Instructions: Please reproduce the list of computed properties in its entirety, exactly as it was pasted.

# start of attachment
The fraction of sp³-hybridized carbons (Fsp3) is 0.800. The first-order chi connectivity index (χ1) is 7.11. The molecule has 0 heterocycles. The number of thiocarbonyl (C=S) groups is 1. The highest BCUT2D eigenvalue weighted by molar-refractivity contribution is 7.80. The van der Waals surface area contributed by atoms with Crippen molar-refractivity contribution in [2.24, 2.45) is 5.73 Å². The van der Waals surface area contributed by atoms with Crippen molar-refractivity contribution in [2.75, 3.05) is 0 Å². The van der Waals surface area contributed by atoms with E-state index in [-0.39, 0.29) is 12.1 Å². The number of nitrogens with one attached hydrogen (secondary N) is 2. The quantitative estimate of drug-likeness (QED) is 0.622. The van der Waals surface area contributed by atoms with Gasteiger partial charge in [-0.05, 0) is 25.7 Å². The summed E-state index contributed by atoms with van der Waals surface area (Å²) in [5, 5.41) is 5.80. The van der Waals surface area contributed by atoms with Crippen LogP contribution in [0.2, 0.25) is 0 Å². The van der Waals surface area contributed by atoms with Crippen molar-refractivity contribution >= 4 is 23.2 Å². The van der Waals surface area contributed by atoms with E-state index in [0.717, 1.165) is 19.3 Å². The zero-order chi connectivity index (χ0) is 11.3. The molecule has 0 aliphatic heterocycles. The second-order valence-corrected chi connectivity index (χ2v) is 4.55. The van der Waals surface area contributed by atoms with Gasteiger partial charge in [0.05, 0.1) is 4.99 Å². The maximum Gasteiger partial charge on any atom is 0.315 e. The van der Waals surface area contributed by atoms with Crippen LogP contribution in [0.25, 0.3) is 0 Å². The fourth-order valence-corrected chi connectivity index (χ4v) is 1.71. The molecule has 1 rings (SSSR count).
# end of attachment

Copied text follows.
The fraction of sp³-hybridized carbons (Fsp3) is 0.800. The first-order chi connectivity index (χ1) is 7.11. The molecule has 0 heterocycles. The number of thiocarbonyl (C=S) groups is 1. The highest BCUT2D eigenvalue weighted by molar-refractivity contribution is 7.80. The van der Waals surface area contributed by atoms with Crippen molar-refractivity contribution in [2.24, 2.45) is 5.73 Å². The van der Waals surface area contributed by atoms with Crippen molar-refractivity contribution in [2.75, 3.05) is 0 Å². The van der Waals surface area contributed by atoms with E-state index in [-0.39, 0.29) is 12.1 Å². The number of nitrogens with one attached hydrogen (secondary N) is 2. The quantitative estimate of drug-likeness (QED) is 0.622. The van der Waals surface area contributed by atoms with Gasteiger partial charge in [-0.05, 0) is 25.7 Å². The summed E-state index contributed by atoms with van der Waals surface area (Å²) in [5, 5.41) is 5.80. The van der Waals surface area contributed by atoms with Crippen LogP contribution in [0.2, 0.25) is 0 Å². The van der Waals surface area contributed by atoms with Crippen molar-refractivity contribution >= 4 is 23.2 Å². The van der Waals surface area contributed by atoms with E-state index in [0.717, 1.165) is 19.3 Å². The zero-order chi connectivity index (χ0) is 11.3. The molecule has 0 aliphatic heterocycles. The second-order valence-corrected chi connectivity index (χ2v) is 4.55. The van der Waals surface area contributed by atoms with Gasteiger partial charge in [0.05, 0.1) is 4.99 Å². The maximum Gasteiger partial charge on any atom is 0.315 e. The van der Waals surface area contributed by atoms with Crippen LogP contribution in [0.25, 0.3) is 0 Å². The fourth-order valence-corrected chi connectivity index (χ4v) is 1.71. The molecule has 1 rings (SSSR count).